It was no surprise, then, to find that the implications of the Single Market came as a jolt to Whitehall and Westminster. The old assumptions, for example, that the UK’s environmental standards were equal to or better than those in other member states took a sharp knock as EU legislation was poorly implemented or misunderstood. The Whitehall machine responded with a language of distancing and denial. As Whitehall and Westminster were involved in discussions on the increasing swathes of legislation required to implement the Single Market, there was talk of this being advisory or aspirational rather than agreed commitments.
So the UK was hoist on its own petard as further areas of policy were pooled but no open discussions about the potential implications of Treaties and their subsequent programmes of legislation were undertaken in the media – a topic that is a current consideration for the House of Commons Select Committee on European Scrutiny. A major interest for Westminster and Whitehall became how could the pooled policy agreements be implemented under the cover of domestic policy? A number of policy orphans appeared – such as the creation of the Government Offices of the Regions to give a nod towards applying the principle of subsidiarity introduced in the Treaty on European Union in 1992. This was followed by their abolition in 2010 as the subsidiarity principle reached its full expression in the 2009 Lisbon Treaty.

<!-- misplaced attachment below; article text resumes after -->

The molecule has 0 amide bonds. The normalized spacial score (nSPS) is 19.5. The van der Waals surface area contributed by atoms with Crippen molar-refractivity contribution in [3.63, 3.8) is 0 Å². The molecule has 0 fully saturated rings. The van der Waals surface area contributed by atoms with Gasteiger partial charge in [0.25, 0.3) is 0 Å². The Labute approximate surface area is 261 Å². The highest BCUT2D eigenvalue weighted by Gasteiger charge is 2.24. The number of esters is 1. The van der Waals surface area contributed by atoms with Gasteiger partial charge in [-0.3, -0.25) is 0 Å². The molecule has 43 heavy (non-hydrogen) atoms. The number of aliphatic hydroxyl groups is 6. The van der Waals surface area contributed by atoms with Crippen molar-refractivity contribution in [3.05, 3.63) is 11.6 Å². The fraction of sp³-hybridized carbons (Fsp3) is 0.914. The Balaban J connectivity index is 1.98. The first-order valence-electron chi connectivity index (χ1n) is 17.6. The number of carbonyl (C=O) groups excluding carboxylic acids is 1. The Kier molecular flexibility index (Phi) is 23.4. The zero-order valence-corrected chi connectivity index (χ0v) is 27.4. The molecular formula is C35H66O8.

In the EU, the programmed approach is important, giving enough ‘wriggle room’ for all member states to implement any reforms required over more than one government’s term. This approach has been adopted since 1992 in the UK with the introduction of Spending Reviews that mirror EU budget periods and are useful policy vehicles for incorporating the ‘new’ without openly discussing their provenance. Nevertheless, the UK still characterises its approach through machinery of government steps rather EU flows. As Gisela Stuart MP recently said in evidence to the EU Scrutiny Select Committee ‘whenever the Government comes in, you wipe the slate clean and you start anew. The European Commission has no similar process’.